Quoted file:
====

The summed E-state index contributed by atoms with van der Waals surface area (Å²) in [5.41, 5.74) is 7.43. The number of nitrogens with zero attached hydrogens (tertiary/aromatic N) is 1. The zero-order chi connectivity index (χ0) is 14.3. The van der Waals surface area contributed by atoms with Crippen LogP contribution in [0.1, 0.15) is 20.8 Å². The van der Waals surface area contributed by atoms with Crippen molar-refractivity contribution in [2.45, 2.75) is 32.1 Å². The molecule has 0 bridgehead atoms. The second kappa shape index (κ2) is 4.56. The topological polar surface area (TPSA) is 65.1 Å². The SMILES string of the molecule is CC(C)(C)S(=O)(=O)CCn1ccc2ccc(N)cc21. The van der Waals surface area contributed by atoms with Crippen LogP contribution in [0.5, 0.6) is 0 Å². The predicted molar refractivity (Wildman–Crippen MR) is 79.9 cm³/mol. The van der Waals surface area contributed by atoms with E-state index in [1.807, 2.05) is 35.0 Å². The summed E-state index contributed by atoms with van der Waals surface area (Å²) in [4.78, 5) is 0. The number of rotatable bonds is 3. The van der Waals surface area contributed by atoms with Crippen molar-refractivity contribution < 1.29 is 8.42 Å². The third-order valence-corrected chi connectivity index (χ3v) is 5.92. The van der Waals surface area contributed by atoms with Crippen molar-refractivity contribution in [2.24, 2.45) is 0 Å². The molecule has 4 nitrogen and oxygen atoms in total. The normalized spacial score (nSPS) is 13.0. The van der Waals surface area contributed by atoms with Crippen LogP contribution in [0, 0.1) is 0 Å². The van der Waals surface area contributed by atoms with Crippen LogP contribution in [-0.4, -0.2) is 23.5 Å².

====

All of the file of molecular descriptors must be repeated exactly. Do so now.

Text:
The summed E-state index contributed by atoms with van der Waals surface area (Å²) in [5.41, 5.74) is 7.43. The number of nitrogens with zero attached hydrogens (tertiary/aromatic N) is 1. The zero-order chi connectivity index (χ0) is 14.3. The van der Waals surface area contributed by atoms with Crippen LogP contribution in [0.1, 0.15) is 20.8 Å². The van der Waals surface area contributed by atoms with Crippen molar-refractivity contribution in [2.45, 2.75) is 32.1 Å². The molecule has 0 bridgehead atoms. The second kappa shape index (κ2) is 4.56. The topological polar surface area (TPSA) is 65.1 Å². The SMILES string of the molecule is CC(C)(C)S(=O)(=O)CCn1ccc2ccc(N)cc21. The van der Waals surface area contributed by atoms with Crippen LogP contribution in [0.5, 0.6) is 0 Å². The predicted molar refractivity (Wildman–Crippen MR) is 79.9 cm³/mol. The van der Waals surface area contributed by atoms with E-state index in [1.807, 2.05) is 35.0 Å². The summed E-state index contributed by atoms with van der Waals surface area (Å²) in [4.78, 5) is 0. The number of rotatable bonds is 3. The van der Waals surface area contributed by atoms with Crippen molar-refractivity contribution < 1.29 is 8.42 Å². The third-order valence-corrected chi connectivity index (χ3v) is 5.92. The van der Waals surface area contributed by atoms with Crippen molar-refractivity contribution in [2.24, 2.45) is 0 Å². The molecule has 4 nitrogen and oxygen atoms in total. The normalized spacial score (nSPS) is 13.0. The van der Waals surface area contributed by atoms with Crippen LogP contribution in [0, 0.1) is 0 Å². The van der Waals surface area contributed by atoms with Crippen LogP contribution in [-0.4, -0.2) is 23.5 Å².